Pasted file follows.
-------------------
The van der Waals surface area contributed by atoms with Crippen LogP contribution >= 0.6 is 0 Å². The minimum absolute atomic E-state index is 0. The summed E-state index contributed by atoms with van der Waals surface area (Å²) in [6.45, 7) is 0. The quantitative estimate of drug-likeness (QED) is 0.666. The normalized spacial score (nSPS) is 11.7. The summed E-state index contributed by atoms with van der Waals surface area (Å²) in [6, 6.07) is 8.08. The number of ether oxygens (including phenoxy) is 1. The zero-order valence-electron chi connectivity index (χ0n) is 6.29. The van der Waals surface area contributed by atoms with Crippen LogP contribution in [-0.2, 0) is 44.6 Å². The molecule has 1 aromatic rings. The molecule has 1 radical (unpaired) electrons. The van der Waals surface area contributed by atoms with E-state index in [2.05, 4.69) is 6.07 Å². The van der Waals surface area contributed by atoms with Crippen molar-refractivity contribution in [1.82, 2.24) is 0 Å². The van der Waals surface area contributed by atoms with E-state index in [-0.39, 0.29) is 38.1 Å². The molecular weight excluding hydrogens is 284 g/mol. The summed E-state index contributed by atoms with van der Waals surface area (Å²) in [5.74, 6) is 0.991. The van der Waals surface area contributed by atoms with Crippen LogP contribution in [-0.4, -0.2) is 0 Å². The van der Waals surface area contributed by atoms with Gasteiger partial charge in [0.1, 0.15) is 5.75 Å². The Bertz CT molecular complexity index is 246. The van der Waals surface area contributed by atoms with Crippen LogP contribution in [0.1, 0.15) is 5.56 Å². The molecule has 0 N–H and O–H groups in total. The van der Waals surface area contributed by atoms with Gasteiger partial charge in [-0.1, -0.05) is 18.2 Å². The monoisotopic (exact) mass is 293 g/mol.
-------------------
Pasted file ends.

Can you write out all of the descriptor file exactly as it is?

The van der Waals surface area contributed by atoms with Crippen LogP contribution >= 0.6 is 0 Å². The minimum absolute atomic E-state index is 0. The summed E-state index contributed by atoms with van der Waals surface area (Å²) in [6.45, 7) is 0. The quantitative estimate of drug-likeness (QED) is 0.666. The normalized spacial score (nSPS) is 11.7. The summed E-state index contributed by atoms with van der Waals surface area (Å²) in [6, 6.07) is 8.08. The number of ether oxygens (including phenoxy) is 1. The zero-order valence-electron chi connectivity index (χ0n) is 6.29. The van der Waals surface area contributed by atoms with Crippen LogP contribution in [-0.2, 0) is 44.6 Å². The molecule has 1 aromatic rings. The molecule has 1 radical (unpaired) electrons. The van der Waals surface area contributed by atoms with E-state index in [2.05, 4.69) is 6.07 Å². The van der Waals surface area contributed by atoms with Crippen molar-refractivity contribution in [1.82, 2.24) is 0 Å². The van der Waals surface area contributed by atoms with E-state index in [-0.39, 0.29) is 38.1 Å². The molecular weight excluding hydrogens is 284 g/mol. The summed E-state index contributed by atoms with van der Waals surface area (Å²) in [5.74, 6) is 0.991. The van der Waals surface area contributed by atoms with Crippen LogP contribution in [-0.4, -0.2) is 0 Å². The van der Waals surface area contributed by atoms with Gasteiger partial charge in [0.1, 0.15) is 5.75 Å². The Bertz CT molecular complexity index is 246. The van der Waals surface area contributed by atoms with Crippen LogP contribution in [0.1, 0.15) is 5.56 Å². The molecule has 0 N–H and O–H groups in total. The van der Waals surface area contributed by atoms with Gasteiger partial charge in [-0.1, -0.05) is 18.2 Å². The monoisotopic (exact) mass is 293 g/mol.